Following on from my conversations with Kyffin Williams I visited Will Roberts for the first time in 1990. Will had been working with his partner Wilfred Kaltenbach in their grandfather clock and jewellery repair shop in Angel St, Neath. Will met Josef Herman outside the local cinema and became a friend and pupil the Polish artist who lived above the Penybont Inn in Ystradgynlais,.
It was Josef, Will said, ‘You are far too good an artist, give up mending clocks and just paint.’
Kyffin Williams wrote in Will Roberts book ‘Drawings’ published by the National Library of Wales on his the gift to the people of Wales of 600 drawings, sketch books and copies of his work in 2001 after his death in 2000 about how Will had been accused of painting in the style of Josef Herman.
‘The work of Will Roberts is often compared unfavourably with that of his friend Josef Herman, but this has always been a facile and insensitive appraisal, for even if there are technical similarities, the mood and message of the two artists are entirely different. Whereas Josef Herman dedicated himself to the painting of mankind in a powerful manner that owes much to the influence of Constant Permeke, the work of Will Roberts is more specific and shows the individuality of human beings’.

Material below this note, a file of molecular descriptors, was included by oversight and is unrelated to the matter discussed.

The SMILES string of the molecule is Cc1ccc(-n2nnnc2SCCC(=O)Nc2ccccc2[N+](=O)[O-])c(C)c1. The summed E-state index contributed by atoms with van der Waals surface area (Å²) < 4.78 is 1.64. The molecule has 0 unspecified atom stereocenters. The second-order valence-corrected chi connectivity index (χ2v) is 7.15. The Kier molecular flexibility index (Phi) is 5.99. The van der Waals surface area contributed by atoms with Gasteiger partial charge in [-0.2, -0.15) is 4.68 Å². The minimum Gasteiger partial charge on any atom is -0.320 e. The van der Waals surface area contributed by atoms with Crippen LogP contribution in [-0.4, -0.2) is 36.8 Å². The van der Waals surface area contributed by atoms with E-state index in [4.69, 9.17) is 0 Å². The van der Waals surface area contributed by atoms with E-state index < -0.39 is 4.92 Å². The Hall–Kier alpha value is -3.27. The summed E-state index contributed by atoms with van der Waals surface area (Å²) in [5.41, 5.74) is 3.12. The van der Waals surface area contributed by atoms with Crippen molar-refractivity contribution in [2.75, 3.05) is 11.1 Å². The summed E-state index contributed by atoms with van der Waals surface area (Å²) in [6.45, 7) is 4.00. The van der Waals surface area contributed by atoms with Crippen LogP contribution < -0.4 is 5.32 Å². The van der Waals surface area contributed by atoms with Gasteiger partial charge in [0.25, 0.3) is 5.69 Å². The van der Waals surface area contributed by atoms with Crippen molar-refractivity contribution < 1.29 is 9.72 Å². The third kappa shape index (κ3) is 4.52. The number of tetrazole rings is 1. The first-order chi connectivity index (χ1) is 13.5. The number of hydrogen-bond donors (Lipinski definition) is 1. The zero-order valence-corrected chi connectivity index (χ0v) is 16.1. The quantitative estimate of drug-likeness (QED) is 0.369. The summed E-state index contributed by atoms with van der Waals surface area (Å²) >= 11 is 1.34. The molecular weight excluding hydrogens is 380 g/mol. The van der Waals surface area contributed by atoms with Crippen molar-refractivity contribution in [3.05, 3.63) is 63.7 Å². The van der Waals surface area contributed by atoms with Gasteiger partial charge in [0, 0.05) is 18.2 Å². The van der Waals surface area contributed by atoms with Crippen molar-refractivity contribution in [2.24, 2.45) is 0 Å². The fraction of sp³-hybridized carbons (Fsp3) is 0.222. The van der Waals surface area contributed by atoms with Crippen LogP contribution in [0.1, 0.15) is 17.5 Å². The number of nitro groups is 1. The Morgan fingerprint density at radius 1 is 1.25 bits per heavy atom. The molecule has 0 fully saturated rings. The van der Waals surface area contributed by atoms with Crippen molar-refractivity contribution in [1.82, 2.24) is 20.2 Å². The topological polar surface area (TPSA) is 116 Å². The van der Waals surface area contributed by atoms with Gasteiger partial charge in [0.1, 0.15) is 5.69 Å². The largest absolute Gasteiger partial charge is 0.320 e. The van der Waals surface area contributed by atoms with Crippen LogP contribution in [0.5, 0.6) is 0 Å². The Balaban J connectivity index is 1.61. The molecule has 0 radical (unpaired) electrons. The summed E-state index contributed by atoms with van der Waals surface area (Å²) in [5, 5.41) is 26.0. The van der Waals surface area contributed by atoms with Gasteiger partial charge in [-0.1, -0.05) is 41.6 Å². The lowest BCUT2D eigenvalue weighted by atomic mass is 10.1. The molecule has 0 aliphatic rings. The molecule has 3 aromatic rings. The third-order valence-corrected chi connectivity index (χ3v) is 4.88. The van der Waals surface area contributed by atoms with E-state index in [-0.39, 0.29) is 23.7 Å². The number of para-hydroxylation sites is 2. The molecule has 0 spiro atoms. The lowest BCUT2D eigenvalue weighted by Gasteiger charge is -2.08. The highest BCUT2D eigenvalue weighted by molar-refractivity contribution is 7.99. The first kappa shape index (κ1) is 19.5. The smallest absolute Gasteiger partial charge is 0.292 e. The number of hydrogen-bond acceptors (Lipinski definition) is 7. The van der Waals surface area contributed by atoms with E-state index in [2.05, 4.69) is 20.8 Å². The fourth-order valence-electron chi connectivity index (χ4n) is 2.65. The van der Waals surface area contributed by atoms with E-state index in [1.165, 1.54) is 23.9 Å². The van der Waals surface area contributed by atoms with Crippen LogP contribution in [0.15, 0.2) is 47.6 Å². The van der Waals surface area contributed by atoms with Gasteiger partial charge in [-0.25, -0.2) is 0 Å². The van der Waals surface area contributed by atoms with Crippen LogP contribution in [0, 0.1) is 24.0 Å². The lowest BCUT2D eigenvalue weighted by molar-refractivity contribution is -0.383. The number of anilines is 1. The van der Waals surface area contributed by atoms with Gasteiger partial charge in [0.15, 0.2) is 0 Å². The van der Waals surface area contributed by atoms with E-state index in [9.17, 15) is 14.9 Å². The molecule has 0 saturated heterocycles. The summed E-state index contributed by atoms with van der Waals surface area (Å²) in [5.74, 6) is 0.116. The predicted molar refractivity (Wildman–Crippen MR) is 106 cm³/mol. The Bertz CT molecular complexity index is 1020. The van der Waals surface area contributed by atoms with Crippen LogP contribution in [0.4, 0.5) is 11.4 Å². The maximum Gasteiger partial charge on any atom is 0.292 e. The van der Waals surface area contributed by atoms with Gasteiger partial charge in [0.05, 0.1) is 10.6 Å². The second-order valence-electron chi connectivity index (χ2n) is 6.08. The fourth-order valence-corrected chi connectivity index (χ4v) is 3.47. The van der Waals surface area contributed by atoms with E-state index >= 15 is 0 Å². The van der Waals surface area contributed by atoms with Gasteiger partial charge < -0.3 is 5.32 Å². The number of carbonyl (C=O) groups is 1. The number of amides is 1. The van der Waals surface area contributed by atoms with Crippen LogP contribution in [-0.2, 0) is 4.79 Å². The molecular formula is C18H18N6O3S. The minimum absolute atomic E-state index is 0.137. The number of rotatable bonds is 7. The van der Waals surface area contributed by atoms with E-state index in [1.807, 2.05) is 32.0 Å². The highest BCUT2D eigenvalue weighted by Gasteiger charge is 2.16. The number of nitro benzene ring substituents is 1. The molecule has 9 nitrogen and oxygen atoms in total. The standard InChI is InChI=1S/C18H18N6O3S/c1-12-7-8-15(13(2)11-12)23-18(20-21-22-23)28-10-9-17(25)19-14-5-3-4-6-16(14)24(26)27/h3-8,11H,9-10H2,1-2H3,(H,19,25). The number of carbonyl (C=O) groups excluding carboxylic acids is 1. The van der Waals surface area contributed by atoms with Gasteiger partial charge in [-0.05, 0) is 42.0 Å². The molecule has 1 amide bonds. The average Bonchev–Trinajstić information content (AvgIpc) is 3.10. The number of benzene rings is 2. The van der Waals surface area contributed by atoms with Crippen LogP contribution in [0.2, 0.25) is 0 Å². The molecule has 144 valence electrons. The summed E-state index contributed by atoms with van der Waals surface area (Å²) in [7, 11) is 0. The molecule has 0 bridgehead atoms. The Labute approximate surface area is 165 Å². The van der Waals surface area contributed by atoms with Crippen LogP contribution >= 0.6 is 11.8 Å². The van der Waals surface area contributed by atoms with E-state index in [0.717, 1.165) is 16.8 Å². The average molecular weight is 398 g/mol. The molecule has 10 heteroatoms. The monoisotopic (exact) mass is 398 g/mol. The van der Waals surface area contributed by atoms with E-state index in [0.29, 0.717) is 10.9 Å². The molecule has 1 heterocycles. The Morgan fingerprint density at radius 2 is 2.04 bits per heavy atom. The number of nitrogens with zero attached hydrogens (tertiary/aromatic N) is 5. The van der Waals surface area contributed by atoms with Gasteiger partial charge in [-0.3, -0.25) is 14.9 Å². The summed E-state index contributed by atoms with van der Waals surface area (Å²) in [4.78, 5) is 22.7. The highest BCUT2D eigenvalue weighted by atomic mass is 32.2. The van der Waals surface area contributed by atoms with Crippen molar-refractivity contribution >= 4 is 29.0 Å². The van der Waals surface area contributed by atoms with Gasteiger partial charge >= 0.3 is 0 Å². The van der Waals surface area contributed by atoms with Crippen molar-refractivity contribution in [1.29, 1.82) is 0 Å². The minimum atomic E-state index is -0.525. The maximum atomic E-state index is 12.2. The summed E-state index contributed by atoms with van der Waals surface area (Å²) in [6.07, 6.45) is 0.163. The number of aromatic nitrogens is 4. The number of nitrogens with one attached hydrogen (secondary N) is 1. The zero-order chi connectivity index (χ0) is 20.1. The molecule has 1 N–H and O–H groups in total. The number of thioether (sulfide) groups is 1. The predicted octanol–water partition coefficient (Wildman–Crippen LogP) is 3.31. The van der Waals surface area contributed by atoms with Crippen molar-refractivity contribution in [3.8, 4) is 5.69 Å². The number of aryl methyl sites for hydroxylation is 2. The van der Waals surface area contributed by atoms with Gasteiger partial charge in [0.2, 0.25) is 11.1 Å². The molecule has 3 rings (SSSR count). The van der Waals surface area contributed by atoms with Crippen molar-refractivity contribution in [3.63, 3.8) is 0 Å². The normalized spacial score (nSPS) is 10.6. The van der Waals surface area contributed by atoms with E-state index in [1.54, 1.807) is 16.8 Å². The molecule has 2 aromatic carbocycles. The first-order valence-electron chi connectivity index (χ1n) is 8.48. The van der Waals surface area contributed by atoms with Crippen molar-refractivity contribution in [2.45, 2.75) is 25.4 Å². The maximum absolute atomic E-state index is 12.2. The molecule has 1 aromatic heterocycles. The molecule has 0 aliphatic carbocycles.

Tony Curtis, professor of Poetry and writer on the Arts in Wales, wrote two books of interviews with artists, ‘Welsh Painters Talking’ and ‘Welsh Artists Talking’ for each book I travelled separately to photograph the artists. The books were launched at the National Museum of Wales in Cardiff with an exhibition of the Portraits and work of the artists, in the first volume was the interview with Will. I decided to ask each of the artists to sign my book underneath their portrait, the only artist missing on the evening was Will. So I telephoned him to ask if I could call in for the signature. Reluctantly his wife said that they were going to be celebrating their golden wedding with a family party at their daughters house in Cardiff. Undeterred I travelled from Oswestry where we lived to Cardiff, only to glad to be away from the gathering, Will said, ‘Come in the backroom, I’ll sign your book.’ I took the family golden wedding picture, Will, Phyllis and daughter Sian. In return I received in the post a chalk drawing of Miners cottages in Onllwyn in the Dulais Valley
I photographed Will again 1998, back home in Billton Road, he had been in hospital after having had a stroke, while there he drew the nurses and back at home was drawing self portraits repeating them over and over, may be an attempt to get back to painting fitness.
Sian wrote in the book of Drawings, some lovely words that echoed my memories of Will.
Will Roberts – quiet, unassuming, a true gentleman- was nonetheless, a man of great Charisma, possessing that extraordinary ability that some people have for making the individual feel completely at ease in his company and that they were at once important and special to him.